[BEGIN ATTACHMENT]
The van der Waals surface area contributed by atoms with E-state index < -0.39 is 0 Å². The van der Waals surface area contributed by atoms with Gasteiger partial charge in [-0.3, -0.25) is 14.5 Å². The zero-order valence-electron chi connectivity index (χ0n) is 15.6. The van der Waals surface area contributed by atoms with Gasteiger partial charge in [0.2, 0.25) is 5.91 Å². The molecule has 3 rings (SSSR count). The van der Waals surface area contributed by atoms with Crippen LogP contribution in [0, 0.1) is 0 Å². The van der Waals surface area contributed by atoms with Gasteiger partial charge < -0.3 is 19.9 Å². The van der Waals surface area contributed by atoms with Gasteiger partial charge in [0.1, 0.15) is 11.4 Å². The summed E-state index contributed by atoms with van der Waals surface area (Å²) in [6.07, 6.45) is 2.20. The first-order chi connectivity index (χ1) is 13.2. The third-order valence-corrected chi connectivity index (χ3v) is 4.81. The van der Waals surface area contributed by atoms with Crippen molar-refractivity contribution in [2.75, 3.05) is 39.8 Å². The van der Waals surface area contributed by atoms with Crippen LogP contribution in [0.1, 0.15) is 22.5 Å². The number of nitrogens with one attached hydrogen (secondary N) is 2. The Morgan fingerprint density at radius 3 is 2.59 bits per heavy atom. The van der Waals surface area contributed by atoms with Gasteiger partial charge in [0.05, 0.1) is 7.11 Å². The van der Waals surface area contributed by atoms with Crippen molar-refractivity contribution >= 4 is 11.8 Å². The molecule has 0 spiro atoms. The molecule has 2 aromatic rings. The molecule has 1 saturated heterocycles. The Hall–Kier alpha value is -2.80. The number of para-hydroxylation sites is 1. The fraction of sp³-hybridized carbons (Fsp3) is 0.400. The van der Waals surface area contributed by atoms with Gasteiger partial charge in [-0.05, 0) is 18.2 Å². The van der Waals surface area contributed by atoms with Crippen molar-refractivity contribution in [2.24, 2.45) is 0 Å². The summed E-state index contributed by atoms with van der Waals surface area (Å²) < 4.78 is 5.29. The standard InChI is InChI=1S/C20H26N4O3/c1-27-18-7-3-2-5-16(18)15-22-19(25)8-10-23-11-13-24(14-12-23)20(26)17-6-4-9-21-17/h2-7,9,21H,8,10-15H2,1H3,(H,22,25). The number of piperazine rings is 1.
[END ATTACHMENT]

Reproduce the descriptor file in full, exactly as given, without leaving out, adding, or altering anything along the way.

The van der Waals surface area contributed by atoms with E-state index < -0.39 is 0 Å². The van der Waals surface area contributed by atoms with Gasteiger partial charge in [-0.3, -0.25) is 14.5 Å². The zero-order valence-electron chi connectivity index (χ0n) is 15.6. The van der Waals surface area contributed by atoms with Gasteiger partial charge in [0.2, 0.25) is 5.91 Å². The molecule has 3 rings (SSSR count). The van der Waals surface area contributed by atoms with Crippen LogP contribution in [0, 0.1) is 0 Å². The van der Waals surface area contributed by atoms with Gasteiger partial charge < -0.3 is 19.9 Å². The van der Waals surface area contributed by atoms with Gasteiger partial charge in [0.1, 0.15) is 11.4 Å². The summed E-state index contributed by atoms with van der Waals surface area (Å²) in [6.07, 6.45) is 2.20. The first-order chi connectivity index (χ1) is 13.2. The third-order valence-corrected chi connectivity index (χ3v) is 4.81. The van der Waals surface area contributed by atoms with Crippen molar-refractivity contribution in [2.75, 3.05) is 39.8 Å². The van der Waals surface area contributed by atoms with Crippen LogP contribution in [0.1, 0.15) is 22.5 Å². The number of nitrogens with one attached hydrogen (secondary N) is 2. The Morgan fingerprint density at radius 3 is 2.59 bits per heavy atom. The van der Waals surface area contributed by atoms with Gasteiger partial charge in [0.05, 0.1) is 7.11 Å². The van der Waals surface area contributed by atoms with Crippen molar-refractivity contribution >= 4 is 11.8 Å². The molecule has 0 spiro atoms. The molecule has 2 aromatic rings. The molecule has 1 saturated heterocycles. The Hall–Kier alpha value is -2.80. The number of para-hydroxylation sites is 1. The fraction of sp³-hybridized carbons (Fsp3) is 0.400. The van der Waals surface area contributed by atoms with Gasteiger partial charge in [-0.05, 0) is 18.2 Å². The van der Waals surface area contributed by atoms with Crippen molar-refractivity contribution in [2.24, 2.45) is 0 Å². The summed E-state index contributed by atoms with van der Waals surface area (Å²) < 4.78 is 5.29. The standard InChI is InChI=1S/C20H26N4O3/c1-27-18-7-3-2-5-16(18)15-22-19(25)8-10-23-11-13-24(14-12-23)20(26)17-6-4-9-21-17/h2-7,9,21H,8,10-15H2,1H3,(H,22,25). The number of piperazine rings is 1.